I always believed. So did you. It was always your greatest gift, you know, your belief. And your faith. Like a worn trail through the woods, and up ahead a signpost on the rise, and then you find your way. A place you needed to go back to. A place you needed to understand. Inside.
Or, maybe, see differently?
Your Mom heard me, just that once. Could only utter a word, so I choose her name. I could say no more. I figured every child wants to hear their Mother’s voice, just one more time.
And then, possibility opened a door.
I like that idea you shared in that post from a few days back, “adjust your crown, remember who you came from“. My shy Granddaughter, you are so much like your Mother. She let my death eat away at her, and I don’t want to see you do the same.
And yes, follow your bliss, not a man. Don’t let that consume you. And, it’s not as important as you think.
Actually, a man is a hindrance, generally. But don’t let that stop you, if you want to love again, love again. And yes, make it true. That is the best kind.
That little garden you’ve created is beautiful; just the thing. It remind me of that spot you loved near the old barn. You would spend hours and hours in there. But at least we always knew where to find you.
Do you recall you saw your first Cardinal there, your first Baltimore Oriole? I’d join you every so often, and teach you all the birds names.
You don’t know this, but we could see you through the kitchen window, your Mom and I. You were 6 years old that year you discovered that old foundation beside the barn. If we stood in the right spot, we could watch you gazing up at the trees, watching the light.
You were always so creative. So much those big blue eyes of yours saw.
It’s nice to see you finally made your way back to the village. Back to home. Good. Helen would be pleased to see you right there in the thick of it, at the crossroads you always loved. Right across from her Alma Mater. That’s where it all started for her, and so it shall for you – you just wait.
I can’t tell you everything. Well, I don’t know everything. I just know you.
So this won’t be the last you’ll hear from me. I have a lot to say.
I loved to write, too. That was one of the reasons we started the paper you know. Sure, we always said it was to give young boys in the village some pocket-money. Yet, it gave Shelly and I a way to express ourselves. A creative outlet.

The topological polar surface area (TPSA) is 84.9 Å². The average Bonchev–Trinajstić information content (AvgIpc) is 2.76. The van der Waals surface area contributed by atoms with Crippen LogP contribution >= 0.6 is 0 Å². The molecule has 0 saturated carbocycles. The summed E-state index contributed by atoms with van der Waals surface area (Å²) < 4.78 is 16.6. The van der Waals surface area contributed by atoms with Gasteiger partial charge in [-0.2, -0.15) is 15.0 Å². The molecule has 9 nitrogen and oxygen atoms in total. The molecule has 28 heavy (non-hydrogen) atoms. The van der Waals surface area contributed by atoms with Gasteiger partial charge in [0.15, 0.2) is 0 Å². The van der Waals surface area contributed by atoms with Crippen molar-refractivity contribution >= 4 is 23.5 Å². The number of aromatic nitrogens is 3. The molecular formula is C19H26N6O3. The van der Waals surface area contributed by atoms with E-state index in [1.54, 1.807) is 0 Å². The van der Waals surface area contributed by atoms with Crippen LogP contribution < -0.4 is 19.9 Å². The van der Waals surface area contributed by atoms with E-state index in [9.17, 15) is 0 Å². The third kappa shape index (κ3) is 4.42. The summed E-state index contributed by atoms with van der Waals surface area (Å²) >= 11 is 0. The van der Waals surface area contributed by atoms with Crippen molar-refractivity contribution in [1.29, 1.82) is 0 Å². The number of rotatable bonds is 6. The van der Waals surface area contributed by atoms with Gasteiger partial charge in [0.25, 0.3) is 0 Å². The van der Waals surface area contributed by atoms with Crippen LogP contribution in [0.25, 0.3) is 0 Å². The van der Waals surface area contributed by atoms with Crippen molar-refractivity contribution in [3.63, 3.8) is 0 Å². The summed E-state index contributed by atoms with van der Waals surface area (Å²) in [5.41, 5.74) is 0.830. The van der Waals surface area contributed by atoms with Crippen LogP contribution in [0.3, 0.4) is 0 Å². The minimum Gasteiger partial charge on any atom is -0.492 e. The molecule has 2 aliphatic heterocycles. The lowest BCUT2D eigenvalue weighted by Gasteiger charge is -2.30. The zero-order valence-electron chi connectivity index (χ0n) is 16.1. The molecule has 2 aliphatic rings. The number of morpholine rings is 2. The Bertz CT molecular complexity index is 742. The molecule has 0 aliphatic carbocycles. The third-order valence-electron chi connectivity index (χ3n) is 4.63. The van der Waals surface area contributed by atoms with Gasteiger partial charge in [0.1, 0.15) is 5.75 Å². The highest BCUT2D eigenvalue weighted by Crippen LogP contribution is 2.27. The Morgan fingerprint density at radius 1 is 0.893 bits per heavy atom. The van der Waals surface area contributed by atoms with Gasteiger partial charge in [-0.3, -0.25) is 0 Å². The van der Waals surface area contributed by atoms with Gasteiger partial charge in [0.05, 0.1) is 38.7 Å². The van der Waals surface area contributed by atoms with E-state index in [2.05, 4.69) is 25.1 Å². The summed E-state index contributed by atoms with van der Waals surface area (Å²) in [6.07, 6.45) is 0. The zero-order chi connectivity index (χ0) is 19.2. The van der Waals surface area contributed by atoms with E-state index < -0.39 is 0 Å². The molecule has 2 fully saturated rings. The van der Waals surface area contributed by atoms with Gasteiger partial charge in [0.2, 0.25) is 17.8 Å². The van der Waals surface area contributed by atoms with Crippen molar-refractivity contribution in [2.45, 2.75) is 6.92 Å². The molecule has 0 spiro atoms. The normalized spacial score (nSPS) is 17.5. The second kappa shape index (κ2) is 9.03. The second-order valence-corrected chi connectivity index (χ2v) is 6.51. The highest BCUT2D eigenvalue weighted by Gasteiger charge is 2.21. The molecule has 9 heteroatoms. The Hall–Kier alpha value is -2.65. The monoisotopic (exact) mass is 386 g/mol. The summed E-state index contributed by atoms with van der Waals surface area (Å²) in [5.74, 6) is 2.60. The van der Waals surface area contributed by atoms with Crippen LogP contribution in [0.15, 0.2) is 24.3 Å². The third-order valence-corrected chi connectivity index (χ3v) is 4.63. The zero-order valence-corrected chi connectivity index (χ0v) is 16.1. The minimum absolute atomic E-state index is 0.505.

Just like this blog is for you. You are much like me, probably more than you know.
There were far fewer options for women in my time. Your Grandfather wasn’t afraid of my mind, but society sure was.
You have to remember, I was one of the first generations of women to vote. Amazing as that may sound to you today. Eighty years ago, women were still crawling their way out from under the yoke we’d been placed under. Of family, children, cooking, cleaning, caregiver.
Nothing was different for me, really, in the end. As much as I did love your Grandfather, he became a sad man. Your Mother was much like her Dad, in that. Grieving for decades. Drinking themselves into death.
Don’t go that way.
So yes, Paula, follow your bliss. Follow those fairies you feel in your veins. Those little moments of joy…follow those. Believe in magic.
And don’t let that boy down the street get you off track. He’s not good enough for you.
Straighten that crown.
I know your heart. I know your knight in shining armour nature, but just let this one go. That rib he broke? Almost like a broken wing, but leave him alone to mend. Some just need to heal on their own.
Follow your heart, work hard, and keep riding that wonderful bike that dear friend of your’s fixed up for you.
He certainly is different, isn’t he? He seems like a good fella, though. A good friend. Crossroad.Man, you call him? You were a silly one. What an imagination you always had.
Met him at a crossroads, and one street was a one-way, going West. Land of the Dead for the Egyptians. Clever. Very clever. His Mom’s death wounded him too. You do have a way of attracting wounded creatures!
Yet, he seems to be healing himself, and even cares enough to pop in, drop off homemade pasta sauce. He is a good friend. Sans sex is right, though. Keep that out of the equations. Least for now.
And keep writing. Just keep writing.
And do visit The Mount as often as you can. Your Grandfather would have loved that you go there. You know him and his Ava Maria.
Just a couple of things to know, and I must dash off, but I can’t tell you to where.
You can’t write back. Your letters to your Mom are between you and her, and I don’t want to get in the way of that. She always thought I was sticking my nose in, questioning her parenting skills. I wasn’t. Oh, well, maybe I was a little. But not this time.
This is a special door, but it only works one way. I want to give you some of my wisdom. Whether you choose to listen? That’s up to you.
And tell your sister I love her. You were both so young. You’ve grown up into such wonderful ladies. Or, wonderful women I guess you say today. I’m so proud of you both.
I know she reads this blog of yours, so I want her to know…she’s a fantastic Mom. She’s doing a fine job. It’s the hardest job she’ll ever have. Yet, the most rewarding.
I’ll write more. For how long? Who knows. Nothing in life is guaranteed. It’s all a gift.
P.S. Yes, I like your new word. Quaintrelle. I was a bit of a Dandy in my day.